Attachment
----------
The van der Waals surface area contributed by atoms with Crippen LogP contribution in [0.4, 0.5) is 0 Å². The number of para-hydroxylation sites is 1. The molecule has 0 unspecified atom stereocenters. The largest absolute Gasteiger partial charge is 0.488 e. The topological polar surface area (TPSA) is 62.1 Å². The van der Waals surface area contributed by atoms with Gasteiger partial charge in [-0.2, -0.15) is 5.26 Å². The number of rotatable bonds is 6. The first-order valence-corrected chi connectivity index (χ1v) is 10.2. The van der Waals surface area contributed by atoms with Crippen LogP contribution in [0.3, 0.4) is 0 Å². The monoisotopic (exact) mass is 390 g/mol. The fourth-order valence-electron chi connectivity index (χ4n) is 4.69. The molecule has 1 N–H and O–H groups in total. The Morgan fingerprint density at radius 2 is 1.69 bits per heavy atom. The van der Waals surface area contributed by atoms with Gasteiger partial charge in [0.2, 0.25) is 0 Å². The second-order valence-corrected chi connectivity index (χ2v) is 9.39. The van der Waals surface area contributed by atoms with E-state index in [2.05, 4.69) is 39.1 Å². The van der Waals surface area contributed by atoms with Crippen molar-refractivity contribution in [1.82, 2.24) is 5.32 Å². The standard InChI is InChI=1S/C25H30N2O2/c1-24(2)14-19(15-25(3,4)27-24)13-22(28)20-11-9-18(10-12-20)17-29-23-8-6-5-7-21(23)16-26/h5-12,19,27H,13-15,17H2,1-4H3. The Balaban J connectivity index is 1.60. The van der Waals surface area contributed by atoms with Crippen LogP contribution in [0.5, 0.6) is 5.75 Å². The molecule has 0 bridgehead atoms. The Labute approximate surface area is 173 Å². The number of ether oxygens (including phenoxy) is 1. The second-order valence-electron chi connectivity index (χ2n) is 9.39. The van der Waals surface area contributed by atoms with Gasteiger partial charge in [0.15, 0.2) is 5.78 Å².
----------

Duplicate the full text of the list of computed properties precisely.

The van der Waals surface area contributed by atoms with Crippen LogP contribution in [0.4, 0.5) is 0 Å². The number of para-hydroxylation sites is 1. The molecule has 0 unspecified atom stereocenters. The largest absolute Gasteiger partial charge is 0.488 e. The topological polar surface area (TPSA) is 62.1 Å². The van der Waals surface area contributed by atoms with Gasteiger partial charge in [-0.2, -0.15) is 5.26 Å². The number of rotatable bonds is 6. The first-order valence-corrected chi connectivity index (χ1v) is 10.2. The van der Waals surface area contributed by atoms with Crippen LogP contribution in [0.3, 0.4) is 0 Å². The monoisotopic (exact) mass is 390 g/mol. The fourth-order valence-electron chi connectivity index (χ4n) is 4.69. The molecule has 1 N–H and O–H groups in total. The Morgan fingerprint density at radius 2 is 1.69 bits per heavy atom. The van der Waals surface area contributed by atoms with Gasteiger partial charge in [0.2, 0.25) is 0 Å². The second-order valence-corrected chi connectivity index (χ2v) is 9.39. The van der Waals surface area contributed by atoms with E-state index in [2.05, 4.69) is 39.1 Å². The van der Waals surface area contributed by atoms with Crippen molar-refractivity contribution in [1.82, 2.24) is 5.32 Å². The standard InChI is InChI=1S/C25H30N2O2/c1-24(2)14-19(15-25(3,4)27-24)13-22(28)20-11-9-18(10-12-20)17-29-23-8-6-5-7-21(23)16-26/h5-12,19,27H,13-15,17H2,1-4H3. The Balaban J connectivity index is 1.60. The van der Waals surface area contributed by atoms with Crippen LogP contribution in [0.5, 0.6) is 5.75 Å². The molecule has 0 bridgehead atoms. The Labute approximate surface area is 173 Å². The number of ether oxygens (including phenoxy) is 1. The second-order valence-electron chi connectivity index (χ2n) is 9.39. The van der Waals surface area contributed by atoms with Gasteiger partial charge in [0.15, 0.2) is 5.78 Å².